Technology is a constant. It is always on, always demanding that we pay attention.
This week’s focus is on mindfulness. How much do I pay attention to what I am doing online? How does it impact my relationships? How does the amount of time I spend online affect the state of my house?
A year offline, what I have learned
Paul Miller gave a TED Talk where he described his year without the internet. He gave up texting and the internet and decided to focus on the things that mattered to him. Two questions that led him to his decision were,
- How does the internet use me, and how do I use the internet?
- At what point are my decisions and goals dictating my behavior on the internet, and at what point are the apps and the people and the processes … dictating and changing my behavior?”
These are great questions. Since we are the ones who navigate, we think that we are the ones dictating what happens. But wait, if that we true, then sites would not have trackers to see where we have been and what they can offer us. Am I choosing what to do, or is another influencing my decisions?
In his quest to leave the internet behind, Paul soon found that he experienced complete freedom, and complete, excruciating, boredom. This allowed him to try to fill his time and he found that his solitude led to creativity, less drain led to emotional availability, and face-to-face conversations with friends and family led to improved relationships.
Photo CC – by Todd Fong
He also found that he spent the whole year on himself. Leaving the internet did not fix his problems. So he decided that he wanted to spend time focusing on others, caring for them. He had to find a balance. Find where the priority was and focus on that.
So Paul Miller did. He spent time with family, posted what he did on the internet, and found that he was able to choose to focus on others.
One school in San Francisco asked their students to leave their devices and the internet behind for three days. The teachers did not actually expect kids to keep away from technology for three days, but they did want kids to become more cognizant of how technology intruded on other areas of student’s lives that they were unaware of.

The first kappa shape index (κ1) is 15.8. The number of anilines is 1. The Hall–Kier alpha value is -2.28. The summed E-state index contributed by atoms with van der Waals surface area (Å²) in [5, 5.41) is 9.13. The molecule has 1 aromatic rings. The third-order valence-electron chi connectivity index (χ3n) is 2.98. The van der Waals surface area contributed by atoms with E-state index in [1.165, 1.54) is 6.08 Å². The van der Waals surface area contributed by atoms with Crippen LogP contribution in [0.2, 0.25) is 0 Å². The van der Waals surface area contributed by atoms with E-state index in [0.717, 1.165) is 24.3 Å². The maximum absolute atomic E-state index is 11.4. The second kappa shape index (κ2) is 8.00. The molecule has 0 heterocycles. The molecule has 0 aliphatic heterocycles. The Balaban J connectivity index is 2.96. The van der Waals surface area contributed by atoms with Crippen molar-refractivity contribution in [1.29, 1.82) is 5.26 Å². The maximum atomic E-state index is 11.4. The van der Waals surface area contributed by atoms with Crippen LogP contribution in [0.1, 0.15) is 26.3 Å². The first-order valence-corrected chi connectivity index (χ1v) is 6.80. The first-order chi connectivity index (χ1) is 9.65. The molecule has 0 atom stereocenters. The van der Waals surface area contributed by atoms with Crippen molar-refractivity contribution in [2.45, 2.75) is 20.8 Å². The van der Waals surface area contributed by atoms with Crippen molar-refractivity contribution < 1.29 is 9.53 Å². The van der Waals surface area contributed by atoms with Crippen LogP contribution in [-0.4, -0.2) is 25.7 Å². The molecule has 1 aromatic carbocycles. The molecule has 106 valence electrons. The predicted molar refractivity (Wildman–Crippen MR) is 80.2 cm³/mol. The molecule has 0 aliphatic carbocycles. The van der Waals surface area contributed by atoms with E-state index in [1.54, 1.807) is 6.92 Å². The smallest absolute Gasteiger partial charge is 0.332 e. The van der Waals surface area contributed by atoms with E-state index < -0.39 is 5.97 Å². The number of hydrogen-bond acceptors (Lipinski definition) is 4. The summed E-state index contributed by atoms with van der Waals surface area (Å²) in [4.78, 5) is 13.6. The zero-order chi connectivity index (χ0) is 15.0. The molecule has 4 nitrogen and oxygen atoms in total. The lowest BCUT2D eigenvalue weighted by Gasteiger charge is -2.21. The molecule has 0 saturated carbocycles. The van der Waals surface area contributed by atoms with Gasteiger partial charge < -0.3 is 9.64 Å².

So, what happens when teens try to disconnect from technology for three days?
They lived through it, though some did cheat and go back to their devices a little early. The students did see a difference in how they spent their time. Homework that used to take 5 hours a night, now only took 1½ without the distraction of the internet. Since answers to questions could not be Googled, students had to ask their parents for help. This led to kids having conversations with their parents.
Photo CC – by Bo Gordy-Stith
How do I become more mindful?
In both situations the individuals went back to using technology on a daily basis. They hopefully were more aware of what they were doing online, and made an effort to say emotionally connected to people.
I don’t necessarily want to go on an internet fast, but I do want to be mindful of how I am spending my time. I want to make sure that, like Paul Miller, I have goals and decisions that are dictating my behavior on the internet. I do not want the internet to dictate to me what my goals and decisions should consist of.
In an article called Simplify the Internet the author makes the point that simplifying is about making choices about what will I share, and what am I willing to let go of. It is all about choices. Some great tips are presented to simplify use of social media, reading online, and email.
. . .
Am I accomplishing the things I want to when I search on the internet, or am I just being distracted by it?
It’s is time to think about mindfulness. And the state of my house.